- What is something you learned after you got married that you should have known before marriage? I wish I understood better that women cry. So you gone get your way & cry too? That’s just not fair! (laughs) (sobers) I honestly believe that there is nothing you need to know about sex before you get married. You need to learn from your partner. I wish I had known I needed to talk to her about sexual intimacy–what I like and don’t like. It keeps you from things you shouldn’t be into, like pornography or lusting after other women. I’ve learned women will not tell you what they want all the time. You have to ask, and in some cases, you have to get help–or trial and error vs. assuming if nothing is said, everything’s OK. You have to ask without being asked.
- How do you get to know someone? What jumps out first isn’t always most important; we have values that are core and are most important even when we don’t let them right on the surface. From a woman’s perspective, work ethic, family values about marriage, honorable values about women–but sometimes what jumps out first first is what we see. Sometimes affections take on their own life & you can end up being–find yourself infatuated or enticed in something that is contrary to your values. If I want to marry in the church, I need to look in the church, because those values don’t go away and you are trying to get that person to fit in (convert, etc.). Set some hard rules to show what his core values reflect & avoid things that want to draw you into intimacy where these things pale. I wont say I dated the way I’m suggesting. *Yolanda’s dad helped with her standards. You pick out those core values and if they have those then let’s venture out further. You can’t afford to let the lesser values rule. The attractiveness won’t always be there and along the way you want to stay in love.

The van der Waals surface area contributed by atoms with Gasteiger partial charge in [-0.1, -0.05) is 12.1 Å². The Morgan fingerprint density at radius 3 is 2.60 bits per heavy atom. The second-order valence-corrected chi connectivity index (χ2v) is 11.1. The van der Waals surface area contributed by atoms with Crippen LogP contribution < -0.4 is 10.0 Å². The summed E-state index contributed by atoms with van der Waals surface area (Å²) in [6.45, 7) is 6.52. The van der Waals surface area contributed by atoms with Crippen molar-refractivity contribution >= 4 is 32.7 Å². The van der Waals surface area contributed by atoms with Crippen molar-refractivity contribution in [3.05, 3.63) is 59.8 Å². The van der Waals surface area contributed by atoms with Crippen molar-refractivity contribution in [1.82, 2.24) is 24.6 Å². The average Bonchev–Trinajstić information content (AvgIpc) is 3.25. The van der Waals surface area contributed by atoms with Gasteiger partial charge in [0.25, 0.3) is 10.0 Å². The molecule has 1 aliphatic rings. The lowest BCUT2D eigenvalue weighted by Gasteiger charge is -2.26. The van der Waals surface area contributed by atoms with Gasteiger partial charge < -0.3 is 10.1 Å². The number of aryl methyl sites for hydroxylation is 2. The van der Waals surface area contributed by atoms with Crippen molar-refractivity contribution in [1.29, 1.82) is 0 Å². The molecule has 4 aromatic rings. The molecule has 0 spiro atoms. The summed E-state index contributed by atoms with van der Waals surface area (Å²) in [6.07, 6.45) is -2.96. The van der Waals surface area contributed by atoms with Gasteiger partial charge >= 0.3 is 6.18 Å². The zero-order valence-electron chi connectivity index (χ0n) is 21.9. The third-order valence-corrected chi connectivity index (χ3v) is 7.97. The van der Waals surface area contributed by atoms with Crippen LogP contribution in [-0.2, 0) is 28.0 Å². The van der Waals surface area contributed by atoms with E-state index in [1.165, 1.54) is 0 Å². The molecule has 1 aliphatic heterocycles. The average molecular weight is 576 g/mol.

- Why did you get married? I was going home a lot–let me back up. In college, there were college students that were married. I did see that. I saw it working. When I started to consider marriage, while dating at a distance ( They dated long distance for three years), I did go on dates. And part of the intent was, while I’m considering, Yolanda, is there someone else out there that I would be interested in? The dates were–blah. They were all pretty, they were all intellectual. But what it came back to was none of them did anything for me, there was no spark. When I proposed to her it wasn’t my intention to, and it took me back how fast she said yes. (This reminded him of the following saying:). Sometimes you have to chase someone long enough for them to catch you; I think she did that well.
I’m going to have to break it here (I know, just when it was starting to get good!), but feel free to start commenting on anything you think is worth commenting on.
Have you been reading all of the marriage kit interviews and noticed I have asked these married couples the questions you’ve been DYING to ask a married person? You can leave your question in the comments section, or email me at firstname.lastname@example.org.